How to Identify Mouth Cancer vs. Canker Sore
February 4th, 2016
Finding a strange change in your mouth can be scary. You might not know why a mark has appeared, how long it will be there, or what it is. Since it could be a variety of different things, ranging from harmless to more serious, it’s important to visit a dentist or doctor when you find an unfamiliar sore or spot in your mouth.
In the meantime, you might want to get a better idea of two common but very different types of oral issues that often get confused: mouth cancer and canker sores. Today, our dentists are going to break down the difference between mouth cancer and canker sores so that you can better identify what’s going on in your mouth.
What Mouth Cancer Looks Like
Surprising to many, mouth cancer can grow in your mouth just like it can anywhere else in your body. According to the American Dental Association (ADA), those who use tobacco and/or drink are more likely to develop mouth cancer, as are people over the age of 44 and, more specifically, men. HPV is also the leading cause of cancer at the very back of the mouth and throat (technically known as oropharyngeal cancer).
Mouth cancer typically affects your cheeks, lips, tongue, or throat. It usually shows up as flat, white patches on any of those areas. These patches are made up of cells that can lead to cancer. Mixed red and white patches and bright red patches are also signs of trouble.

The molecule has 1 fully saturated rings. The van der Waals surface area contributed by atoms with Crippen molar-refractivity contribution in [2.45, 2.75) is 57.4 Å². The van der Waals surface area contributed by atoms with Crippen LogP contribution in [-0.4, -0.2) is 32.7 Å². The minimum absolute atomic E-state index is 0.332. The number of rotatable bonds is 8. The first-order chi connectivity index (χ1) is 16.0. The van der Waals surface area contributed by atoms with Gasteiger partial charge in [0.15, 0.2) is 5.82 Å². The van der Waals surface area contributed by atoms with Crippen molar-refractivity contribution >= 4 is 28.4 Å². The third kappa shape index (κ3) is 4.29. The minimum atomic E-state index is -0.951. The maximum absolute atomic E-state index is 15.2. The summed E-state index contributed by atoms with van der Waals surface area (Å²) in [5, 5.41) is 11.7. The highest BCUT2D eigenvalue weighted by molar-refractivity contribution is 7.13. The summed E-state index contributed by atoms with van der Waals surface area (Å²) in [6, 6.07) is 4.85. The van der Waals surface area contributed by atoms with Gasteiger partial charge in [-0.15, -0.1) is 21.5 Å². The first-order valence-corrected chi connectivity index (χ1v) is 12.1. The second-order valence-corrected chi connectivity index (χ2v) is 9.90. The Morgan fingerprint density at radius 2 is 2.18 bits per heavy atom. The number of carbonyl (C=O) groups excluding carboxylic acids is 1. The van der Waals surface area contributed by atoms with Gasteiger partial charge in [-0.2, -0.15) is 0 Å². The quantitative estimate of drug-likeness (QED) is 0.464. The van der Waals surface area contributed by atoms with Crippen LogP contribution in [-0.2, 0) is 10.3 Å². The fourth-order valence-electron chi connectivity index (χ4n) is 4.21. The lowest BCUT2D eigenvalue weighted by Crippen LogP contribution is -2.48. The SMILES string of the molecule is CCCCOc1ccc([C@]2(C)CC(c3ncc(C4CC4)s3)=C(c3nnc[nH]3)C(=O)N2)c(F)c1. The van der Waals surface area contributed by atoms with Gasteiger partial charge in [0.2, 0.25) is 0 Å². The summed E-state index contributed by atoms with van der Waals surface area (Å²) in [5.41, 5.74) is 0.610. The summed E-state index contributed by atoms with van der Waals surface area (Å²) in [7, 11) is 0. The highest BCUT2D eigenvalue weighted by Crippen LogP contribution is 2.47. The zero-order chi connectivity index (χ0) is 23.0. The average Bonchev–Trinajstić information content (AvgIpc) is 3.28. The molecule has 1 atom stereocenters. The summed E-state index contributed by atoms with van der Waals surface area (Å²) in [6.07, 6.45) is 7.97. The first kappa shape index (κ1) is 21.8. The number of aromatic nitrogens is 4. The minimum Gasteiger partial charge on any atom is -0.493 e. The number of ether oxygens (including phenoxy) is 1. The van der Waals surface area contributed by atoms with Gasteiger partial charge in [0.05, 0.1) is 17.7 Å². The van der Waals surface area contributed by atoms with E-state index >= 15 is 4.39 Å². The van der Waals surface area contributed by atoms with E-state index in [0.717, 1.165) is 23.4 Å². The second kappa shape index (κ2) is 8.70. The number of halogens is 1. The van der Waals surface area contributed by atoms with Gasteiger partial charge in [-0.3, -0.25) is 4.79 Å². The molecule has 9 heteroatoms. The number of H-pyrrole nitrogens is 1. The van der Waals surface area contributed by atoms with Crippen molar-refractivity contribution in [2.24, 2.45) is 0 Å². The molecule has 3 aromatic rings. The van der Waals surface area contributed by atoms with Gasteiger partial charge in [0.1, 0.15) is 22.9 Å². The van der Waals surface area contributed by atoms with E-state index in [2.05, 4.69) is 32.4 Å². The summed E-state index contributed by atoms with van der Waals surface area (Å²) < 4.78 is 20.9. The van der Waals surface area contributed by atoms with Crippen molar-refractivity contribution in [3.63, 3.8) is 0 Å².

Mouth cancer patches can be rough and hard to scrape off. These areas can also be benign, but it’s always important to have a dentist check to make sure.
Mouthcancer.org also notes that painless ulcers, or canker sores, that don’t heal can be a form of mouth cancer. The ADA suggests getting your mouth checked out if signs and symptoms of mouth cancer persist after two weeks.
Finally, cancer in the throat may cause symptoms such as difficult or painful swallowing, a swollen but painless tonsil, an ongoing sore throat or hoarse voice, a painless lump on the outside of your neck that has been there for at least two weeks, and constant coughing, according to the Oral Cancer Foundation.
What Canker Sores Look Like
Unlike mouth cancer, minor canker sores are virtually harmless, except for the annoying discomfort they can cause your mouth. They may be caused by several things, including stress, hormonal shifts, food sensitivities, and toothpaste, according to the Mayo Clinic.
The defining difference between canker sores and mouth cancer is pain. Canker sores can be extremely painful. Thankfully, the pain tends to lessen over a few days, and the sore usually heals up by itself within two weeks.
Canker sores also look different than patchy mouth cancer. A canker sore looks like an ulcer or sore. They are typically round with a depressed center and may appear to be white, grey or yellow. The outer rim of the canker sore is typically red.
If you have a canker sore that doesn’t heal within three weeks, you should see a dentist, according to DentalHealth.org. Mouth cancer can appear in the form of an ulcer.
Do you have a sore you would like us to take a look at in Chicago? Contact Water Tower Dental Care! We’re experts on identifying mouth cancer vs. canker sores.